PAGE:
The Louisiana Department of Health removed nearly 850 nursing home residents from this warehouse in late August 2021 after nursing home owner Bob Dean transferred people there during Hurricane Ida. (Photo by Wesley Muller/Louisiana Illuminator)
Louisiana has recorded 26 “storm-related” deaths due to Hurricane Ida. But what counts as a hurricane death? And when will the counting stop?
There is no checklist or clear set of rules for determining whether a death is classified as storm-related. Local parish coroners determine whether a death can be attributed to a weather event based on their own criteria, and then report the relevant deaths to the Louisiana Department of Health. The state then keeps track of the statewide tally.
Shane Evans, an investigator with the East Baton Rouge Coroner’s Office, said the determination in his office typically begins with a simple question: “Would they be dead had it not been for the storm?”
Answering that question often requires looking beyond a hurricane’s winds and floodwaters, Evans said. There is also no deadline or cutoff point at which a death can no longer be considered storm-related. Deaths by hurricanes often occur days or even weeks after a storm has passed.
So far, Hurricane Ida’s deadliest factor has been the loss of electricity, killing at least 17 people. Of those, 10 died from excessive heat, six from carbon monoxide poisoning and one from a lack of oxygen. In comparison, Ida’s floodwaters caused just two people to drown, and the hurricane’s winds killed one person, who died after a tree fell onto his home.
Evans said it can be tempting for people to argue that an excessive heat death shouldn’t be considered storm-related because the victim could have left their home or called for help. But those victims are often elderly or have dementia and can be entirely unaware that they are overheating, he said.
As of Thursday, Evans was investigating two such cases of elderly residents who might not have died if their electricity had been working. No decisions have been made yet about whether those deaths can be attributed to the hurricane and they are not among the 26 Hurricane Ida deaths recorded so far by the state.
“You’ve got to look at these case-by-case,” Evans said.
If someone dies in a car accident while evacuating for a storm, such a death wouldn’t necessarily be considered storm-related unless other factors were involved, Evans said: “Was it purely a result of careless driving or did hurricane force winds push the car over and slam it into a tree?”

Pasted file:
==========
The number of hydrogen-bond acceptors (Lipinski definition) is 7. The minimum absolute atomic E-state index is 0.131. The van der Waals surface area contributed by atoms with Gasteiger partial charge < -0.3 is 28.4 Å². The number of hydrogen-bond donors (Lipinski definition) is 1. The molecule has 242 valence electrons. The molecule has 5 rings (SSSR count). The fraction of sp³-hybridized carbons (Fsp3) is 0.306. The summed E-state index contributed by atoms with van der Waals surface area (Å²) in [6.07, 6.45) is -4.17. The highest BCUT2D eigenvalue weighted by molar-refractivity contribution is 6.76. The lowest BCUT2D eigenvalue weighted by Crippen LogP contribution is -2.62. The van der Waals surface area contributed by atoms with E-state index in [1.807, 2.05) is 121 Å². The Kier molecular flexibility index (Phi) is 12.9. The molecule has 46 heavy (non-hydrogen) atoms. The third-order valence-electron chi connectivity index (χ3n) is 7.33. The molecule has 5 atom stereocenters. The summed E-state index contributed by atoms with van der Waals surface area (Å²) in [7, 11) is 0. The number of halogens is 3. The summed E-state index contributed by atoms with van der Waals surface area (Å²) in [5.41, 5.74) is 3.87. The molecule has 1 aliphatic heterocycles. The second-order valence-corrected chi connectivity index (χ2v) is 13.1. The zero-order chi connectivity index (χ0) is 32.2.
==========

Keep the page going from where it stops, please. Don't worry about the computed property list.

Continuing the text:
Yancy Guerin, who investigates deaths for the West Baton Rouge coroner, agreed. Guerin recalled a storm-related death in which a man drove his car into a canal and drowned. Although the man was intoxicated, the death was attributed to the natural disaster.
Guerin said witnesses reported that the road had flooded so badly that it became impossible for anyone to determine where the roadway ended and the canal began. The man would have still drowned if he had been sober, he said.
Attributing a death to a natural disaster is not the same as determining a cause of death or manner of death. There’s no box to check on a death certificate that says “storm-related,” Guerin said.
Coroners report storm-related deaths to the state health department because they are a public health concern. Tracking them allows all agencies to define the scope and impact of a disaster event, and to develop prevention strategies, health department spokesperson Aly Neel said.
Neel said a prime example of this occurred following Hurricane Laura, which hit Southwest Louisiana in 2020.
“As we saw the number of carbon monoxide deaths due to generators increase, multiple agencies across the state were able to push out generator safety tips in an effort to save lives,” she said. “Then, this was incorporated into pre-storm information pushed out prior to future storms.”
In almost every Hurricane Ida press conference held by Gov. John Bel Edwards, the governor reminded the public about the dangers and risks of carbon monoxide caused by generators. He gave the same warnings at his conferences following hurricanes Delta and Zeta last year.
Other reasons storm-related deaths are recorded, Neel said, include helping relatives of a storm-related death victim qualify for funeral assistance from the federal government and helping communities and government agencies become better prepared to mobilize resources more efficiently.
In at least one case, the state never actually finalized the number of the storm-related deaths.
After Hurricane Katrina, state officials continued to count the death toll for well over a year — but then said they ran out of money before they finished. The Times-Picayune puts the Katrina death count at over 1,800 — but there are varying estimates.
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